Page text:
Definition of Special Educational Needs (SEN)



Some children have Special Educational Needs. This means that he or she has greater difficulty in learning than most other children of about the same age.

Special Educational Needs (SEN) can arise for a number of reasons and may be due to a disability that makes it hard for a child to use the same kind of educational facilities provided for the majority of children. Up to 20% of all children will experience a special educational need of some kind at one time or another. Quite often these can be sorted out when the child is at school or by having some additional intervention before the child goes to school.

A number of children will have long-term and more severe educational needs for example:
  • Learning difficulties in acquiring basic skills.
  • Specific learning difficulties with reading, writing or maths which can mean the child needs a more structured approach to learning.
  • Emotional, behavioural or social difficulties where a child might have difficulty informing relationships and focusing on school work.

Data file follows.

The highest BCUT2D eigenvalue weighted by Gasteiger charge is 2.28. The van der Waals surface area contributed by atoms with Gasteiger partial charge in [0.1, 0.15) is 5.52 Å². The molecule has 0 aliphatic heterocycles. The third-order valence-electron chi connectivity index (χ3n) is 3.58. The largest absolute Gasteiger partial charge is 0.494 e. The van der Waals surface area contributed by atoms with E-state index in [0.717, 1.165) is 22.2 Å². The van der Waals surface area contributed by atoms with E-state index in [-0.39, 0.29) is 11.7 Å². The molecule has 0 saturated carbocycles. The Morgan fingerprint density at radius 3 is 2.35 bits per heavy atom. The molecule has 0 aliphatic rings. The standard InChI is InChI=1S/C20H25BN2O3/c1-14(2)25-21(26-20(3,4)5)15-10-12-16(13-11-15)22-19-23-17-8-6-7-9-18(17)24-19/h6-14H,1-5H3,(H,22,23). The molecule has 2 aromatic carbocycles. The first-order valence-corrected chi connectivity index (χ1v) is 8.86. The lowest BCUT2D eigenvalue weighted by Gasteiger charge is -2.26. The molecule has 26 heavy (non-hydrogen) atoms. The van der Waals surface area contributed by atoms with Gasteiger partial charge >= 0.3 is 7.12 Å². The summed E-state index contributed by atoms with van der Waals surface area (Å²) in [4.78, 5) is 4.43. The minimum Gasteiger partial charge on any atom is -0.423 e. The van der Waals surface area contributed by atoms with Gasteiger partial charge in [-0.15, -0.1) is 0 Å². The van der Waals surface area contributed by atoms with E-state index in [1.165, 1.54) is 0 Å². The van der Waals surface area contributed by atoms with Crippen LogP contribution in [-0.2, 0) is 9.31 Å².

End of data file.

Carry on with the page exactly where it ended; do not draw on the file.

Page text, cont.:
• Speech and language difficulties (impairment) where children have a particular reason for not being able to speak, or a delay in the development of speech and language skills.
  • Visual impairment where children have been born partially sighted or blind or have become so through accidents, illness or a deteriorating condition.
  • Hearing impairment involving significant hearing loss or deafness that can seriously affect speech and the ability to benefit from teaching and communication with others.
  • Physical disability present from birth or arising from illness or injury.
  • Medical or health conditions which may slow down a child's progress.
  • Complex communication difficulties such as Autistic Spectrum Disorder (ASD) or Aspergers Syndrome.

 


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